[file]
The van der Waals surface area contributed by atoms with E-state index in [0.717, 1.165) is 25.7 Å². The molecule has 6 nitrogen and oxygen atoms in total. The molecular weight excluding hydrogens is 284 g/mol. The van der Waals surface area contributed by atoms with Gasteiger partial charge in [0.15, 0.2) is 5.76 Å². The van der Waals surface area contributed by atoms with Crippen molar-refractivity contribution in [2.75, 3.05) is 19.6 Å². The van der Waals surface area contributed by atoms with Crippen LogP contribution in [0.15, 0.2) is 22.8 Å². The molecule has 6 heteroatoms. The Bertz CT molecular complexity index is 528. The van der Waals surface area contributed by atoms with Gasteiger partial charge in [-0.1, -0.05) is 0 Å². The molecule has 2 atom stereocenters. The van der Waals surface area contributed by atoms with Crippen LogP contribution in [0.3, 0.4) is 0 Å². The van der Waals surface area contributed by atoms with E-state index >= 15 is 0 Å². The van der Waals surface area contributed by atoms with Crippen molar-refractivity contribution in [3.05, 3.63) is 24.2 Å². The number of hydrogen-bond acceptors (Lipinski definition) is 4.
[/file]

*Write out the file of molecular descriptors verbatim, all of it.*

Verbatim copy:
The van der Waals surface area contributed by atoms with E-state index in [0.717, 1.165) is 25.7 Å². The molecule has 6 nitrogen and oxygen atoms in total. The molecular weight excluding hydrogens is 284 g/mol. The van der Waals surface area contributed by atoms with Gasteiger partial charge in [0.15, 0.2) is 5.76 Å². The van der Waals surface area contributed by atoms with Crippen molar-refractivity contribution in [2.75, 3.05) is 19.6 Å². The van der Waals surface area contributed by atoms with Crippen LogP contribution in [0.15, 0.2) is 22.8 Å². The molecule has 6 heteroatoms. The Bertz CT molecular complexity index is 528. The van der Waals surface area contributed by atoms with Gasteiger partial charge in [-0.1, -0.05) is 0 Å². The molecule has 2 atom stereocenters. The van der Waals surface area contributed by atoms with Crippen LogP contribution in [0.3, 0.4) is 0 Å². The van der Waals surface area contributed by atoms with E-state index >= 15 is 0 Å². The van der Waals surface area contributed by atoms with Crippen molar-refractivity contribution in [3.05, 3.63) is 24.2 Å². The number of hydrogen-bond acceptors (Lipinski definition) is 4.